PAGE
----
Centipedes & Millipedes

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Common Centipede

The common centipede that lives in the Pacific Northwest is a brownish red in color with long antennae at the front and a pair of long legs at the back which reach out almost as far as the antennae. The Common centipede can crawl backward almost as easily as it can crawl forwards. Read More….



Harpaphe Haydeniana Millipede

Harpaphe Haydeniana Millipedes (almond scented millipede) are a common sight in the Pacific Northwest, it stands out with its bright yellow spots running the length of the black body. These spots are a warning to predators that this millipede is poisonous. Read More….



Narceus Americanus Millipede

Narceus Americanus Millipedes overwinter in rotting logs or in soil. In the spring, they emerge and mate. The females form nests using regurgitated food and then lay a single egg into it. They will brood the egg by wrapping themselves around it. In several weeks it will hatch as a nymph, they will have only three pairs of legs, but more grow with each molt. Read More….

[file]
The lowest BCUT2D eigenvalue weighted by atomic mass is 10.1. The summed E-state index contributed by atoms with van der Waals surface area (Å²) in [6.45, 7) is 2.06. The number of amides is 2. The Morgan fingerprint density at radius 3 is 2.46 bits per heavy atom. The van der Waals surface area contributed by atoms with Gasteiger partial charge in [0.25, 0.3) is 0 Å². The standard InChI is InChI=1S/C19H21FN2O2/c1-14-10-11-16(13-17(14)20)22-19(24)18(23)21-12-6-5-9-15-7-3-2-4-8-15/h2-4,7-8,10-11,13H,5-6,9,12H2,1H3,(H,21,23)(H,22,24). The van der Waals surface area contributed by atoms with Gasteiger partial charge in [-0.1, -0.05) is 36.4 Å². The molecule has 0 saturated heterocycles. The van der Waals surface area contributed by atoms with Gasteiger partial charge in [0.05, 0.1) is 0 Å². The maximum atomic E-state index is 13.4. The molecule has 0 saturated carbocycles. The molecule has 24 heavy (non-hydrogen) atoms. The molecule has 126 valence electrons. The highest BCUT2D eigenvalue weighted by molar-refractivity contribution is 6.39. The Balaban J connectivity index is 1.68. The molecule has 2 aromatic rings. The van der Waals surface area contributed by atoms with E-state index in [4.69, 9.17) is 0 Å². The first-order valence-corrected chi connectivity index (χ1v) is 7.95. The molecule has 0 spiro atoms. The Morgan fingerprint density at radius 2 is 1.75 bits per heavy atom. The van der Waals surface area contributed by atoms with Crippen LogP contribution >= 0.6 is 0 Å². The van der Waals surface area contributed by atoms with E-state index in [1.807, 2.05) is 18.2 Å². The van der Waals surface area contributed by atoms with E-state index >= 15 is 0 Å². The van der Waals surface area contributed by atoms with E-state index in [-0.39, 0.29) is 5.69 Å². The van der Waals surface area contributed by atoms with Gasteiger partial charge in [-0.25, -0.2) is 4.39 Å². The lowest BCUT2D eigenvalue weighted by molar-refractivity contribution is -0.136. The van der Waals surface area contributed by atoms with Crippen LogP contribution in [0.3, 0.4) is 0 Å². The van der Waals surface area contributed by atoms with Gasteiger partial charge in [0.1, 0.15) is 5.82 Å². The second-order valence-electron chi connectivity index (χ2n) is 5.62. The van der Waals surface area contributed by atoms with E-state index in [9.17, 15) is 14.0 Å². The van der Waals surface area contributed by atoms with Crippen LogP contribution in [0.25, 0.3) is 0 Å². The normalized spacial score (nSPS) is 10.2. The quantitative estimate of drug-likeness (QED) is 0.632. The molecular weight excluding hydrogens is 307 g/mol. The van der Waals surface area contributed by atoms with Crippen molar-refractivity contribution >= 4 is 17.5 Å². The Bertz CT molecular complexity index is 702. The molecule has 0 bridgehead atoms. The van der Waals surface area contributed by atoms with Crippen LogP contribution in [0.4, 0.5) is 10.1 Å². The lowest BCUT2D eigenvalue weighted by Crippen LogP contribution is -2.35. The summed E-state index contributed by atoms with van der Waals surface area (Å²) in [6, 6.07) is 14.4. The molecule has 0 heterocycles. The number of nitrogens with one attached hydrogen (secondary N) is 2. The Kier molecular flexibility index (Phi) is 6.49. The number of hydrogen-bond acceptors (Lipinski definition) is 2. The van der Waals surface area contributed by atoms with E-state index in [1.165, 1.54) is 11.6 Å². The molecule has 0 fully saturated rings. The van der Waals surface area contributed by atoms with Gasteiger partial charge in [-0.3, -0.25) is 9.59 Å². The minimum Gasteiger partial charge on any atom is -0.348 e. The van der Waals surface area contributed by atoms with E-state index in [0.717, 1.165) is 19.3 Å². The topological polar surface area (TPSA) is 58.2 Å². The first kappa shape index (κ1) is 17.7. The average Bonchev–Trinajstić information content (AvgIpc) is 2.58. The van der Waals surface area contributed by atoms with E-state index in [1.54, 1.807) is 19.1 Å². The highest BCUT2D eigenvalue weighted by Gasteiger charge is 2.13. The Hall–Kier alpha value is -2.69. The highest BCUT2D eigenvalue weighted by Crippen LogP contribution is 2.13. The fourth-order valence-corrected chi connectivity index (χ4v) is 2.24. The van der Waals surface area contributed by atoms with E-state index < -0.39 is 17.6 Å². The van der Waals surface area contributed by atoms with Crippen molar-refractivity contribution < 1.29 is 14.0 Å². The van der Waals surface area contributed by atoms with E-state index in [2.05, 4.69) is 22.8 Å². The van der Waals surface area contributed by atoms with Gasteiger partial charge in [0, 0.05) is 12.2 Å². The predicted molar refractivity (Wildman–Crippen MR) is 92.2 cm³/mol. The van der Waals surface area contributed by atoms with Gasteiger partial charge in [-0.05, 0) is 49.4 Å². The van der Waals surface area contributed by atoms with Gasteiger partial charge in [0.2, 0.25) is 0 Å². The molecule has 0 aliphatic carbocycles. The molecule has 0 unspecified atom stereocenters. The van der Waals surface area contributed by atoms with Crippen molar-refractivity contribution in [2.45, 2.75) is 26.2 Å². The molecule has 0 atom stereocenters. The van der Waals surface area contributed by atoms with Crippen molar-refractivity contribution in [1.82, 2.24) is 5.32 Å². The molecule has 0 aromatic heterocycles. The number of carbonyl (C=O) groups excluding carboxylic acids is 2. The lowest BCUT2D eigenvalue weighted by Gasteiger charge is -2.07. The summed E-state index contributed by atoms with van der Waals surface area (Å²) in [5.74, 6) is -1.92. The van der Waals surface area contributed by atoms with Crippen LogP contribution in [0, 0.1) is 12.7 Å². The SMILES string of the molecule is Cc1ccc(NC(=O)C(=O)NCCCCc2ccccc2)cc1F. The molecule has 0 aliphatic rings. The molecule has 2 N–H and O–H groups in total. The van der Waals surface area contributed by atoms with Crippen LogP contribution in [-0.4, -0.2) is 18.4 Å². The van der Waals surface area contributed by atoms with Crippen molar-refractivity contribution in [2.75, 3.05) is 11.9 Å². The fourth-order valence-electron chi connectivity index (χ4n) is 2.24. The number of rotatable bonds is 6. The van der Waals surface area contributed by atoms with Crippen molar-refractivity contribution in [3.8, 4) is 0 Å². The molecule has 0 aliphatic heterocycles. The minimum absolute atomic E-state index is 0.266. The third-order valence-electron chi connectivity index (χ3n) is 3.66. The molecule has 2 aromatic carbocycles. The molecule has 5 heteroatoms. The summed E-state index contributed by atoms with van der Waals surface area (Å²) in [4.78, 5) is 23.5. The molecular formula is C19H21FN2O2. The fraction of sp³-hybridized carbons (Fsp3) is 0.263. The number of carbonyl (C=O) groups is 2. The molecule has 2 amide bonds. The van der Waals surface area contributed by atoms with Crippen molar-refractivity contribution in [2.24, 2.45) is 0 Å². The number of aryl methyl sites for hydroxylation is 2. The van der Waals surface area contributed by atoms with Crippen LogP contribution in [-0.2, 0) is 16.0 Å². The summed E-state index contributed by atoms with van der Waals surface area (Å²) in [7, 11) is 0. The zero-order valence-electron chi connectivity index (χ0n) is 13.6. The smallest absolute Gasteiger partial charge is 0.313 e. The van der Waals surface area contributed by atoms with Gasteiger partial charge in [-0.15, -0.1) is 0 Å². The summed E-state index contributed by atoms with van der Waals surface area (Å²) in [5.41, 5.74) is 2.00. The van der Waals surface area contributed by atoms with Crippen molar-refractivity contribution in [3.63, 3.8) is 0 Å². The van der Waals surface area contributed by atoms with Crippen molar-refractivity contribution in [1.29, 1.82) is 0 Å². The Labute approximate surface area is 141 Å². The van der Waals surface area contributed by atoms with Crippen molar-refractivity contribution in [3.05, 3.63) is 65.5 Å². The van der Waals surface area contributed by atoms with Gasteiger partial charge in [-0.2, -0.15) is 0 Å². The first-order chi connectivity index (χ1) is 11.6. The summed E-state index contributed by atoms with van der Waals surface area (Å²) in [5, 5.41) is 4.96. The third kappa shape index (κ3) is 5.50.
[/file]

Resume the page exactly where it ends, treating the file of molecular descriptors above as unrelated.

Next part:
Stone Centipedes

They have a flattened, segmented body, long antennas, and many legs. The centipede’s body is divided into two parts, the head, and a segmented trunk and they breathe through holes in their body. Centipedes have a hard exoskeleton that protects their soft internal organs. Read More….



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